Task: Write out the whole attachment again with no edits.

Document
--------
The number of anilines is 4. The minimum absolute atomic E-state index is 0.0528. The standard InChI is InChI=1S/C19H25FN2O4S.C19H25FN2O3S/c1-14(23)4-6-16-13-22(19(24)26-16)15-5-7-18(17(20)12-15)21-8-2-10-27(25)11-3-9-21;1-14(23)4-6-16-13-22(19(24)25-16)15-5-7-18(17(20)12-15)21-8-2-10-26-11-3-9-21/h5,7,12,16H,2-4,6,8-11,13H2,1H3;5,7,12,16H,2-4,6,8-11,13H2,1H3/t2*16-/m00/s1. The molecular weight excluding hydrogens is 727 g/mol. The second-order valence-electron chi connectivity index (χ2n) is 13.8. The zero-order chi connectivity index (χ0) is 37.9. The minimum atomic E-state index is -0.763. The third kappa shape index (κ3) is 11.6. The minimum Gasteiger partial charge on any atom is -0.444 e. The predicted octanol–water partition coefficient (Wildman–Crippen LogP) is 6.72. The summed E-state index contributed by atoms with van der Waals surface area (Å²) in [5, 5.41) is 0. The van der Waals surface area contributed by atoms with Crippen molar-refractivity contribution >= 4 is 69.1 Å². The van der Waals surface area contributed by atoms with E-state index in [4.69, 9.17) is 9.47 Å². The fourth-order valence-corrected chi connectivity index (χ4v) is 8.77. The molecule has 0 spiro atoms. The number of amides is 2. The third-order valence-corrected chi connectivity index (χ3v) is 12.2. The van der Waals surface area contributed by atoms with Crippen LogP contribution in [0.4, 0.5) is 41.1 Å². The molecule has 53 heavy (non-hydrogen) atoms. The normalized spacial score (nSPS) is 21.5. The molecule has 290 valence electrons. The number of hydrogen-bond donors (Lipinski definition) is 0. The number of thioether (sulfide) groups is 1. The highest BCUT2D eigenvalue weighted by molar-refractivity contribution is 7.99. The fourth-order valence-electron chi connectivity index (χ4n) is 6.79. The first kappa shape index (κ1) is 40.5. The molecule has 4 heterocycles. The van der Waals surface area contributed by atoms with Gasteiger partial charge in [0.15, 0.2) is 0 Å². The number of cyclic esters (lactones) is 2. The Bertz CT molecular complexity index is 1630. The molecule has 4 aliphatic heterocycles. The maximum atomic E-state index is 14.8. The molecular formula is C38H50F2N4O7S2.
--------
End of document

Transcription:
The number of anilines is 4. The minimum absolute atomic E-state index is 0.0528. The standard InChI is InChI=1S/C19H25FN2O4S.C19H25FN2O3S/c1-14(23)4-6-16-13-22(19(24)26-16)15-5-7-18(17(20)12-15)21-8-2-10-27(25)11-3-9-21;1-14(23)4-6-16-13-22(19(24)25-16)15-5-7-18(17(20)12-15)21-8-2-10-26-11-3-9-21/h5,7,12,16H,2-4,6,8-11,13H2,1H3;5,7,12,16H,2-4,6,8-11,13H2,1H3/t2*16-/m00/s1. The molecular weight excluding hydrogens is 727 g/mol. The second-order valence-electron chi connectivity index (χ2n) is 13.8. The zero-order chi connectivity index (χ0) is 37.9. The minimum atomic E-state index is -0.763. The third kappa shape index (κ3) is 11.6. The minimum Gasteiger partial charge on any atom is -0.444 e. The predicted octanol–water partition coefficient (Wildman–Crippen LogP) is 6.72. The summed E-state index contributed by atoms with van der Waals surface area (Å²) in [5, 5.41) is 0. The van der Waals surface area contributed by atoms with Crippen molar-refractivity contribution >= 4 is 69.1 Å². The van der Waals surface area contributed by atoms with E-state index in [4.69, 9.17) is 9.47 Å². The fourth-order valence-corrected chi connectivity index (χ4v) is 8.77. The molecule has 0 spiro atoms. The number of amides is 2. The third-order valence-corrected chi connectivity index (χ3v) is 12.2. The van der Waals surface area contributed by atoms with Crippen LogP contribution in [0.4, 0.5) is 41.1 Å². The molecule has 53 heavy (non-hydrogen) atoms. The normalized spacial score (nSPS) is 21.5. The molecule has 290 valence electrons. The number of hydrogen-bond donors (Lipinski definition) is 0. The number of thioether (sulfide) groups is 1. The highest BCUT2D eigenvalue weighted by molar-refractivity contribution is 7.99. The fourth-order valence-electron chi connectivity index (χ4n) is 6.79. The first kappa shape index (κ1) is 40.5. The molecule has 4 heterocycles. The van der Waals surface area contributed by atoms with Gasteiger partial charge in [0.15, 0.2) is 0 Å². The number of cyclic esters (lactones) is 2. The Bertz CT molecular complexity index is 1630. The molecule has 4 aliphatic heterocycles. The maximum atomic E-state index is 14.8. The molecular formula is C38H50F2N4O7S2.